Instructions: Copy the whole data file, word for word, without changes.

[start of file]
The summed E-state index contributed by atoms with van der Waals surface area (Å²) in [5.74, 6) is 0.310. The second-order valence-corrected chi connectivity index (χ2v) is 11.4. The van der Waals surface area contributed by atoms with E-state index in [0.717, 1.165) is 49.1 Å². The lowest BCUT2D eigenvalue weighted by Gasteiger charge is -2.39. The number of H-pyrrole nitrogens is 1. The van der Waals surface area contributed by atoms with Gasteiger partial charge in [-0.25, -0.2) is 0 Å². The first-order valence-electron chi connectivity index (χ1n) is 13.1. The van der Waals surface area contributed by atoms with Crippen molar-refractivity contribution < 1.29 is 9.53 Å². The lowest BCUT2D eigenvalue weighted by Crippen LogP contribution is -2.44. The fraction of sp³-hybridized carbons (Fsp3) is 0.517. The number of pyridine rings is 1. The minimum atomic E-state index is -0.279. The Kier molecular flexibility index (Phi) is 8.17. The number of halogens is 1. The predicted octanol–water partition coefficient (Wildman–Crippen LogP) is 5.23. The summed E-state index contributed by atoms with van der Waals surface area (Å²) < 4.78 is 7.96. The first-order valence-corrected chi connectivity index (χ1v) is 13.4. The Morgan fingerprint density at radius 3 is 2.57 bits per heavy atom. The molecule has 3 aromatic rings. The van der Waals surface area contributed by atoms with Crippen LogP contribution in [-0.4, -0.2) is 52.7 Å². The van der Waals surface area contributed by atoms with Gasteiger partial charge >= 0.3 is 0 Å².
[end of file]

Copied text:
The summed E-state index contributed by atoms with van der Waals surface area (Å²) in [5.74, 6) is 0.310. The second-order valence-corrected chi connectivity index (χ2v) is 11.4. The van der Waals surface area contributed by atoms with E-state index in [0.717, 1.165) is 49.1 Å². The lowest BCUT2D eigenvalue weighted by Gasteiger charge is -2.39. The number of H-pyrrole nitrogens is 1. The van der Waals surface area contributed by atoms with Gasteiger partial charge in [-0.25, -0.2) is 0 Å². The first-order valence-electron chi connectivity index (χ1n) is 13.1. The van der Waals surface area contributed by atoms with Crippen molar-refractivity contribution < 1.29 is 9.53 Å². The lowest BCUT2D eigenvalue weighted by Crippen LogP contribution is -2.44. The fraction of sp³-hybridized carbons (Fsp3) is 0.517. The number of pyridine rings is 1. The minimum atomic E-state index is -0.279. The Kier molecular flexibility index (Phi) is 8.17. The number of halogens is 1. The predicted octanol–water partition coefficient (Wildman–Crippen LogP) is 5.23. The summed E-state index contributed by atoms with van der Waals surface area (Å²) < 4.78 is 7.96. The first-order valence-corrected chi connectivity index (χ1v) is 13.4. The Morgan fingerprint density at radius 3 is 2.57 bits per heavy atom. The molecule has 3 aromatic rings. The van der Waals surface area contributed by atoms with Crippen LogP contribution in [-0.4, -0.2) is 52.7 Å². The van der Waals surface area contributed by atoms with Gasteiger partial charge >= 0.3 is 0 Å².